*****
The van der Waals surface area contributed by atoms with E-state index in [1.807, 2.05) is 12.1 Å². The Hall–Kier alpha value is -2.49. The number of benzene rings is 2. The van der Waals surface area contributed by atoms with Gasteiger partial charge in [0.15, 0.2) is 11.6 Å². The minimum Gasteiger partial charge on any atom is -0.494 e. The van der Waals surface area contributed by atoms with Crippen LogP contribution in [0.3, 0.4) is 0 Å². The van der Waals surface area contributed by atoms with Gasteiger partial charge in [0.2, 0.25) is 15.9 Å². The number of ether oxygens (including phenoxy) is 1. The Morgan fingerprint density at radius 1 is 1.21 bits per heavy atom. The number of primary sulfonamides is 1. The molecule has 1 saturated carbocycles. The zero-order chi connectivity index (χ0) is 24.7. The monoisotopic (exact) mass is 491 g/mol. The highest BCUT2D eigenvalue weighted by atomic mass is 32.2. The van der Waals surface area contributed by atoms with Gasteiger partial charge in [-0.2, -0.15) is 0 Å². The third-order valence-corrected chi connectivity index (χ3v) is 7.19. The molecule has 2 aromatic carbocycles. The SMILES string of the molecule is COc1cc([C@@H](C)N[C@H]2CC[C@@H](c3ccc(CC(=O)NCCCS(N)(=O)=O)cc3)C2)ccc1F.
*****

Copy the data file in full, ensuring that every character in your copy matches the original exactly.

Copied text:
The van der Waals surface area contributed by atoms with E-state index in [1.807, 2.05) is 12.1 Å². The Hall–Kier alpha value is -2.49. The number of benzene rings is 2. The van der Waals surface area contributed by atoms with Gasteiger partial charge in [0.15, 0.2) is 11.6 Å². The minimum Gasteiger partial charge on any atom is -0.494 e. The van der Waals surface area contributed by atoms with Crippen LogP contribution in [0.3, 0.4) is 0 Å². The van der Waals surface area contributed by atoms with Gasteiger partial charge in [0.2, 0.25) is 15.9 Å². The number of ether oxygens (including phenoxy) is 1. The Morgan fingerprint density at radius 1 is 1.21 bits per heavy atom. The number of primary sulfonamides is 1. The molecule has 1 saturated carbocycles. The zero-order chi connectivity index (χ0) is 24.7. The monoisotopic (exact) mass is 491 g/mol. The highest BCUT2D eigenvalue weighted by atomic mass is 32.2. The van der Waals surface area contributed by atoms with Gasteiger partial charge in [-0.2, -0.15) is 0 Å². The third-order valence-corrected chi connectivity index (χ3v) is 7.19. The molecule has 2 aromatic carbocycles. The SMILES string of the molecule is COc1cc([C@@H](C)N[C@H]2CC[C@@H](c3ccc(CC(=O)NCCCS(N)(=O)=O)cc3)C2)ccc1F.